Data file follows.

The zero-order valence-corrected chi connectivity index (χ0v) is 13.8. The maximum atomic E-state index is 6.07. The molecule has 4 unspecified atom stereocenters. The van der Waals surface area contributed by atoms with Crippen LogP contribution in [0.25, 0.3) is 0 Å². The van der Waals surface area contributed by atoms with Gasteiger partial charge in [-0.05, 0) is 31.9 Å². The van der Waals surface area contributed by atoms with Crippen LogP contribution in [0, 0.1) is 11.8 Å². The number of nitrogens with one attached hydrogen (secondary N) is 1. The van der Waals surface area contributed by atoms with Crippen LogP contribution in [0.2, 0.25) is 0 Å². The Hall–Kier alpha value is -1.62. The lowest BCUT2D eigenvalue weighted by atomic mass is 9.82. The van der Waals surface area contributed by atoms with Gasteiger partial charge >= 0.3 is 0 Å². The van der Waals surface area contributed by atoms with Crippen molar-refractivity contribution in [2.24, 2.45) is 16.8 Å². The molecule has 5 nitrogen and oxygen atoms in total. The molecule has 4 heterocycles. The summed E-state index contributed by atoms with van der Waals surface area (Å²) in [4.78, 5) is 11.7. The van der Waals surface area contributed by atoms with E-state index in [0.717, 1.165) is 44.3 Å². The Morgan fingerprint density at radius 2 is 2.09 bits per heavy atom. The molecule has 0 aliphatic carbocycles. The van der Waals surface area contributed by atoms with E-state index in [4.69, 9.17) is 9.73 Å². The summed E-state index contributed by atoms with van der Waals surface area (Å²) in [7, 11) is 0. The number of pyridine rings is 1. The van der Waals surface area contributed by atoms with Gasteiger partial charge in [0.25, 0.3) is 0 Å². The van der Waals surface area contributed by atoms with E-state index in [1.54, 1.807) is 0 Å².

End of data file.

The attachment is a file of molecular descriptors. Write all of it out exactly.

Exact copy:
The zero-order valence-corrected chi connectivity index (χ0v) is 13.8. The maximum atomic E-state index is 6.07. The molecule has 4 unspecified atom stereocenters. The van der Waals surface area contributed by atoms with Crippen LogP contribution in [0.25, 0.3) is 0 Å². The van der Waals surface area contributed by atoms with Gasteiger partial charge in [-0.05, 0) is 31.9 Å². The van der Waals surface area contributed by atoms with Crippen LogP contribution in [0, 0.1) is 11.8 Å². The number of nitrogens with one attached hydrogen (secondary N) is 1. The van der Waals surface area contributed by atoms with Crippen LogP contribution in [0.2, 0.25) is 0 Å². The Hall–Kier alpha value is -1.62. The lowest BCUT2D eigenvalue weighted by atomic mass is 9.82. The van der Waals surface area contributed by atoms with Gasteiger partial charge >= 0.3 is 0 Å². The van der Waals surface area contributed by atoms with Crippen molar-refractivity contribution in [2.24, 2.45) is 16.8 Å². The molecule has 5 nitrogen and oxygen atoms in total. The molecule has 4 heterocycles. The summed E-state index contributed by atoms with van der Waals surface area (Å²) in [4.78, 5) is 11.7. The van der Waals surface area contributed by atoms with E-state index in [0.717, 1.165) is 44.3 Å². The Morgan fingerprint density at radius 2 is 2.09 bits per heavy atom. The molecule has 0 aliphatic carbocycles. The van der Waals surface area contributed by atoms with E-state index in [4.69, 9.17) is 9.73 Å². The summed E-state index contributed by atoms with van der Waals surface area (Å²) in [7, 11) is 0. The number of pyridine rings is 1. The van der Waals surface area contributed by atoms with Gasteiger partial charge in [0.25, 0.3) is 0 Å². The van der Waals surface area contributed by atoms with E-state index in [1.54, 1.807) is 0 Å².